Tesla singled out in Bluetooth hack that can unlock cars

A new research paper showing a vulnerability with Bluetooth Low Energy (BLE) is being used to single out Tesla for potentially resulting in unlocking vehicles remotely.

Today, Tesla is in the news with headlines like “millions of Tesla vehicles vulnerable to hacking.”

These reports are coming up after a paper from the NCC Group came out exposing Bluetooth Low Energy (BLE):

We’ve conducted the world’s first link layer relay attack on Bluetooth Low Energy (BLE), the standard protocol used for sharing data between devices that has been adopted by companies for proximity authentication to unlock millions of vehicles, residential smart locks, commercial building access control systems, smartphones, smart watches, laptops and more.

As they wrote, this is a specific exploit related to BLE, and it affects virtually every device that uses the protocol, but the reason Tesla is being singled out is that they demonstrated the vulnerability in Tesla vehicles.

They wrote in the report:

Cars with automotive keyless entry – an attacker can unlock, start and drive a vehicle. NCC Group has confirmed and disclosed a successful exploit of this for Tesla Models 3 and Y (over 2 million of which have been sold).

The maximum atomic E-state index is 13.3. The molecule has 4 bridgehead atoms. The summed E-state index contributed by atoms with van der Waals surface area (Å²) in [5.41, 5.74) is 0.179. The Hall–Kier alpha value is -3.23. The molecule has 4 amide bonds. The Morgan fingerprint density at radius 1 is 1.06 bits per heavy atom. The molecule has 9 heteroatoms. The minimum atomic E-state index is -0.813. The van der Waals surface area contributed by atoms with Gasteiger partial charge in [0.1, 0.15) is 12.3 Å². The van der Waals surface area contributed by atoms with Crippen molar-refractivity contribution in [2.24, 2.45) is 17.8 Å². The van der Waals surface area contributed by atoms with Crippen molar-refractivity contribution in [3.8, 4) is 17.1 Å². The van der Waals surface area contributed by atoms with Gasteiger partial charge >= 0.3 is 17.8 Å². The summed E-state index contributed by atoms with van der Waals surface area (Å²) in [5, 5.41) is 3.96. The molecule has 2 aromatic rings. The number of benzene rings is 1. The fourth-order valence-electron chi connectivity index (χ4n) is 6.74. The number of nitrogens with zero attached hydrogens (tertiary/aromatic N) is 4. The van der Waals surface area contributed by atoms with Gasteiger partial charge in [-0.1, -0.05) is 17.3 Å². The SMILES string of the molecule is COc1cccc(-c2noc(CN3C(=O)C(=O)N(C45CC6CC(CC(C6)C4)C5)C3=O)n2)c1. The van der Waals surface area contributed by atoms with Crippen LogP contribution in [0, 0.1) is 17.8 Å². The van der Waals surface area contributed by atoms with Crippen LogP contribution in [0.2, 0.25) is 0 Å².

They are describing a relay attack, which has been a known issue with every car using key fobs, and Tesla has moved to BLE key fobs in 2016. Thefts of Tesla vehicles are quite rare in North America, but in Europe, they have some more sophisticated thieves that managed a string of Tesla vehicle thefts through relay attacks, and most vehicles haven’t been recovered.

In response to those attacks, Tesla started rolling out extra layers of security with an “improved cryptography” key fob and optional “PIN to Drive” feature. These measures can be applied to greatly decrease the chances of your Tesla vehicle being stolen – even with this BLE vulnerability.

As we previously reported, Tesla has been heavily investing in cybersecurity, especially though having a good relationship with whitehat hackers. The automaker increased its max payout per reported bug to $15,000 in 2018, and it has ramped up its security team as well as its relationship with hackers through participation in hacking conferences.

Over the last few years, Tesla has brought its cars as targets in the popular Pwn2Own hacking competition.

Cybersecurity has been a top priority at Tesla. You can read more about it in our article: The Big Tesla Hack: A hacker gained control over the entire fleet, but fortunately he’s a good guy.

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